Chia NFTs are sold with Offers, which enable the peer-to-peer trading of assets on Chia’s blockchain, with no counterparty risk.
Here’s an example of how they are used: Alice wants to sell her NFT for 1 XCH. Using her Chia wallet, she creates an Offer file which contains the terms of the sale. Alice then shares her Offer however she wants – in an email, on social media, on a decentralized marketplace such as Dexie, etc. The file does not contain any private information, so it can safely be shared through non-secure protocols.
Bob wants to buy the NFT. He loads the Offer in his Chia wallet and decides whether to accept it. The terms of the Offer cannot be changed. If Bob accepts the Offer, the royalty payment will automatically be enforced, and the assets are traded on-chain.
This entire process can be undertaken without using a marketplace. Alice and Bob don’t need to know each other. They don’t need to trust each other. And because royalties are baked into every NFT, whenever one is sold using an Offer, a royalty payment must be made.
Chia NFTs also incorporate Decentralized Identifiers (DIDs), which provide a method to prove one’s identity online. DIDs cost nothing to create, and they maintain a user’s pseudonymity. NFT Creators can then associate their DID with each of their NFTs. This allows prospective buyers to verify that the NFTs are, in fact, authentic. NFT owners can also use their DID to prove ownership on websites such as MintGarden or Discord.
Our DID1 Standard is still being developed. Once it is finalized, we intend it to be conformant with the W3C specification, which will enable a host of other use cases. However, Chia DIDs already provide NFTs with a powerful new tool to prove identity and authenticity.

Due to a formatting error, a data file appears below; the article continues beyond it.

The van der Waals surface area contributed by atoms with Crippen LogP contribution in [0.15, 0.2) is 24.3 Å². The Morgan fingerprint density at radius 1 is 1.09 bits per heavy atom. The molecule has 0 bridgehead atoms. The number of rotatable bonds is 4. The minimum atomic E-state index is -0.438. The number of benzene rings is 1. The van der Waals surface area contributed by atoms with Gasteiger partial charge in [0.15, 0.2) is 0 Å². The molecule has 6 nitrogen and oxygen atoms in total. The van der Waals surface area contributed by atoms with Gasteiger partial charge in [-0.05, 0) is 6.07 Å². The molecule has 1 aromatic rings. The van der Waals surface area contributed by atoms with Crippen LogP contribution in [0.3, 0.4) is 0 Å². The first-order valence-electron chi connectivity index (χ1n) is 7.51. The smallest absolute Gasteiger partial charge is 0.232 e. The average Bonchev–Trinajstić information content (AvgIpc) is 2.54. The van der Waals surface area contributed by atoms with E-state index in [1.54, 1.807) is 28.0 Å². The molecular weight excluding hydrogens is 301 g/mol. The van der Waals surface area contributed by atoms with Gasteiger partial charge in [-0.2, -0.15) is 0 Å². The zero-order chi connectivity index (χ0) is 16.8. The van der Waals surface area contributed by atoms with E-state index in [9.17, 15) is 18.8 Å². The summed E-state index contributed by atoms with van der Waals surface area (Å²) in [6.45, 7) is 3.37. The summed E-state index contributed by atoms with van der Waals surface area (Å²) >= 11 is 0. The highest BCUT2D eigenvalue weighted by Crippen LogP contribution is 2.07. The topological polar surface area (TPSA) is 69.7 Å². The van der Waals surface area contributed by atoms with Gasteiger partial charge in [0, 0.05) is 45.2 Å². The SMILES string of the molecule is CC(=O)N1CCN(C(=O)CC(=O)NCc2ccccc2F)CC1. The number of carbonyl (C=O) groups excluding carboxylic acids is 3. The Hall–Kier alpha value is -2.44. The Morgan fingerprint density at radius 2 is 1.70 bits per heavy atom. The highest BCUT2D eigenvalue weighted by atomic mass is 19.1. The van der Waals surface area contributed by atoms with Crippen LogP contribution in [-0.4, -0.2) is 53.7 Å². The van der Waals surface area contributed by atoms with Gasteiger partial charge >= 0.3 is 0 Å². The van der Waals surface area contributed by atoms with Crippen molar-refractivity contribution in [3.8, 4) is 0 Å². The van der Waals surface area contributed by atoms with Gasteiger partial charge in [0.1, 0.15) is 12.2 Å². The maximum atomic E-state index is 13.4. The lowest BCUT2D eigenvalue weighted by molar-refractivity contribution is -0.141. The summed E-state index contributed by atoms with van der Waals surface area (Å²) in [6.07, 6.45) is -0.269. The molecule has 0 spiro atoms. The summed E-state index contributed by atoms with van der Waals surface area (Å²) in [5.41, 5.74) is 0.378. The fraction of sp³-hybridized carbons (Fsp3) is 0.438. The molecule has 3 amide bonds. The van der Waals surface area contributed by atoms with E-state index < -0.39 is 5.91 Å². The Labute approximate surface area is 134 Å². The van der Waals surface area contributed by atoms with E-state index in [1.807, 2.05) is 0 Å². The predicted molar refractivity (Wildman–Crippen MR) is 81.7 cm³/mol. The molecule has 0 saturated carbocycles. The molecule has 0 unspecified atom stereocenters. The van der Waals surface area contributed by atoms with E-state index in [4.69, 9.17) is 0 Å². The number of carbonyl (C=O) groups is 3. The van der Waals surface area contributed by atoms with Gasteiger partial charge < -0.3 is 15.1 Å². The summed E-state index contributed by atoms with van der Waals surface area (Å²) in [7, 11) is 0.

Limitations of Enforcement
Chia’s NFT1 Standard was designed to strike a balance between convenience and strict enforcement. With this in mind, the Transfer Program that shipped with NFT1 also allows transfers. This enables a user to send an NFT from one wallet they own to another. The transfer is not a sale, so no royalties are enforced.
Couldn’t a seller simply circumvent paying royalties by transferring an NFT to a buyer’s wallet in exchange for XCH? Yes, but both parties would have to agree to skirt the royalty system, and the transaction would be publicly viewable on the blockchain. On top of that, this trade would not use an Offer, so both parties would need to trust each other, or take the risk of their assets being stolen.
By enabling NFTs to be sold with Offers, Chia has created an incentive structure that enforces on-chain royalties while removing counterparty risk. NFTs can be safely sold on decentralized exchanges, or even completely peer-to-peer. And NFTs never need to leave their owner’s custody until they are sold.
While there are ways to bypass the payment of NFT royalties on Chia’s blockchain, they come with significant tradeoffs. We’ve intentionally designed NFTs to make paying royalties easier, safer, and often cheaper than bypassing them. DIDs also have instilled a strong social expectation and sense of responsibility from Day 1. For Chia NFTs to be taken seriously, they must be attached to DIDs.
Chia’s on-chain enforcement of NFT royalties is an industry first, and it rewards the creators who make this ecosystem vibrant. We hope you enjoy the experience as much as we do!